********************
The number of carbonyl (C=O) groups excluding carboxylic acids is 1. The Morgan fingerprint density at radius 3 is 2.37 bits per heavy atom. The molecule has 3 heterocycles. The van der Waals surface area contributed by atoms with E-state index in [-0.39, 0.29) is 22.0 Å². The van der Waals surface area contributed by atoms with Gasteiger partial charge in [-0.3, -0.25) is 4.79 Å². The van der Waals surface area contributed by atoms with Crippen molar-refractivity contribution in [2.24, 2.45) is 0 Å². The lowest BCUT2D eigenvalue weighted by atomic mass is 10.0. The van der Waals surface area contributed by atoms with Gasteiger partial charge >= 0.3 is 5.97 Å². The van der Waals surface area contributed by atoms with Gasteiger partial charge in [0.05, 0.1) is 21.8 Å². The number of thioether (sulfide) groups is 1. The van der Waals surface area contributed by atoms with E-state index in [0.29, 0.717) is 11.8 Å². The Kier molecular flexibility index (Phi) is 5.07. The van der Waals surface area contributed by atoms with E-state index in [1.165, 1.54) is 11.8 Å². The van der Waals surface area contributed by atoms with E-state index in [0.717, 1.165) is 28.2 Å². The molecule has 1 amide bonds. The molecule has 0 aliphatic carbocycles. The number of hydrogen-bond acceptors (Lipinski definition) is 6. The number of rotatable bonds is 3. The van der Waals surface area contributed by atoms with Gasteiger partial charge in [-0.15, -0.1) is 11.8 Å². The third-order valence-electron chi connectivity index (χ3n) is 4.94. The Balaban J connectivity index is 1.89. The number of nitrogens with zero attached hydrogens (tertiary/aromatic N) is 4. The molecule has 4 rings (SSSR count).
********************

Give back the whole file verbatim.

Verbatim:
The number of carbonyl (C=O) groups excluding carboxylic acids is 1. The Morgan fingerprint density at radius 3 is 2.37 bits per heavy atom. The molecule has 3 heterocycles. The van der Waals surface area contributed by atoms with E-state index in [-0.39, 0.29) is 22.0 Å². The van der Waals surface area contributed by atoms with Gasteiger partial charge in [-0.3, -0.25) is 4.79 Å². The van der Waals surface area contributed by atoms with Crippen molar-refractivity contribution in [2.24, 2.45) is 0 Å². The lowest BCUT2D eigenvalue weighted by atomic mass is 10.0. The van der Waals surface area contributed by atoms with Gasteiger partial charge >= 0.3 is 5.97 Å². The van der Waals surface area contributed by atoms with Gasteiger partial charge in [0.05, 0.1) is 21.8 Å². The number of thioether (sulfide) groups is 1. The van der Waals surface area contributed by atoms with E-state index in [0.29, 0.717) is 11.8 Å². The Kier molecular flexibility index (Phi) is 5.07. The van der Waals surface area contributed by atoms with E-state index in [1.165, 1.54) is 11.8 Å². The van der Waals surface area contributed by atoms with E-state index in [0.717, 1.165) is 28.2 Å². The molecule has 1 amide bonds. The molecule has 0 aliphatic carbocycles. The number of hydrogen-bond acceptors (Lipinski definition) is 6. The number of rotatable bonds is 3. The van der Waals surface area contributed by atoms with Gasteiger partial charge in [-0.15, -0.1) is 11.8 Å². The third-order valence-electron chi connectivity index (χ3n) is 4.94. The Balaban J connectivity index is 1.89. The number of nitrogens with zero attached hydrogens (tertiary/aromatic N) is 4. The molecule has 4 rings (SSSR count).